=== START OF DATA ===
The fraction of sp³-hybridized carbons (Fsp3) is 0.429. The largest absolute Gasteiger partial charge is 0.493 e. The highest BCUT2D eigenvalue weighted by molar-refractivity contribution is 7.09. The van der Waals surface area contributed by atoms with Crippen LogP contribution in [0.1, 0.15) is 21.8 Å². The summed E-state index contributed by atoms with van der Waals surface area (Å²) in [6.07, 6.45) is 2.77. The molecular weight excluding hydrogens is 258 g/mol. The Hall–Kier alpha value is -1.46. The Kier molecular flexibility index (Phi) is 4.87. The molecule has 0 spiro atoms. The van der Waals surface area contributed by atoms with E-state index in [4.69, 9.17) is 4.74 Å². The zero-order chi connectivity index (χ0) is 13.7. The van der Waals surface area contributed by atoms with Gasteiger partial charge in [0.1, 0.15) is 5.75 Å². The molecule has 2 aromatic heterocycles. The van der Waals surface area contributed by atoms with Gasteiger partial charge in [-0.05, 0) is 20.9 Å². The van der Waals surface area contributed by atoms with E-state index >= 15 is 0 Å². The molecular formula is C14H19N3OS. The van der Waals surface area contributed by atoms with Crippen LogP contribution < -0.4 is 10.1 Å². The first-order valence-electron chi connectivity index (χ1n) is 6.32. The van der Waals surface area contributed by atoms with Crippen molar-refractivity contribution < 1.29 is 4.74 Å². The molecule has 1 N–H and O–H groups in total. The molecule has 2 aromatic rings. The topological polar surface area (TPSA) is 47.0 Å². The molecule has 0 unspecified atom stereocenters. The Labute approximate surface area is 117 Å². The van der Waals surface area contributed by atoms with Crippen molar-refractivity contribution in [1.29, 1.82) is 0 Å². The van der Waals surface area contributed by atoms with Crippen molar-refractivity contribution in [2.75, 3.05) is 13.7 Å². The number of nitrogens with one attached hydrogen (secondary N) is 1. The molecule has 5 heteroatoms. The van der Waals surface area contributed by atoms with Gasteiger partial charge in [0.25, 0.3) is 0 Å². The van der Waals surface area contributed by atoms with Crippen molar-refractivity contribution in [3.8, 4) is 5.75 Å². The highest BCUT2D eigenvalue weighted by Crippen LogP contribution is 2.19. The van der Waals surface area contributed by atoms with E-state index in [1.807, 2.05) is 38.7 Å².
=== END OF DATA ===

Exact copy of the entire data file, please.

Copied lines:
The fraction of sp³-hybridized carbons (Fsp3) is 0.429. The largest absolute Gasteiger partial charge is 0.493 e. The highest BCUT2D eigenvalue weighted by molar-refractivity contribution is 7.09. The van der Waals surface area contributed by atoms with Crippen LogP contribution in [0.1, 0.15) is 21.8 Å². The summed E-state index contributed by atoms with van der Waals surface area (Å²) in [6.07, 6.45) is 2.77. The molecular weight excluding hydrogens is 258 g/mol. The Hall–Kier alpha value is -1.46. The Kier molecular flexibility index (Phi) is 4.87. The molecule has 0 spiro atoms. The van der Waals surface area contributed by atoms with E-state index in [4.69, 9.17) is 4.74 Å². The zero-order chi connectivity index (χ0) is 13.7. The van der Waals surface area contributed by atoms with Gasteiger partial charge in [0.1, 0.15) is 5.75 Å². The molecule has 2 aromatic heterocycles. The van der Waals surface area contributed by atoms with Gasteiger partial charge in [-0.05, 0) is 20.9 Å². The van der Waals surface area contributed by atoms with E-state index >= 15 is 0 Å². The molecular formula is C14H19N3OS. The van der Waals surface area contributed by atoms with Crippen LogP contribution < -0.4 is 10.1 Å². The first-order valence-electron chi connectivity index (χ1n) is 6.32. The van der Waals surface area contributed by atoms with Crippen molar-refractivity contribution < 1.29 is 4.74 Å². The molecule has 1 N–H and O–H groups in total. The molecule has 2 aromatic rings. The topological polar surface area (TPSA) is 47.0 Å². The molecule has 0 unspecified atom stereocenters. The Labute approximate surface area is 117 Å². The van der Waals surface area contributed by atoms with Crippen molar-refractivity contribution in [1.29, 1.82) is 0 Å². The van der Waals surface area contributed by atoms with Crippen molar-refractivity contribution in [2.75, 3.05) is 13.7 Å². The number of nitrogens with one attached hydrogen (secondary N) is 1. The molecule has 5 heteroatoms. The van der Waals surface area contributed by atoms with Gasteiger partial charge in [0.25, 0.3) is 0 Å². The van der Waals surface area contributed by atoms with Crippen molar-refractivity contribution in [3.8, 4) is 5.75 Å². The highest BCUT2D eigenvalue weighted by Crippen LogP contribution is 2.19. The van der Waals surface area contributed by atoms with E-state index in [1.807, 2.05) is 38.7 Å².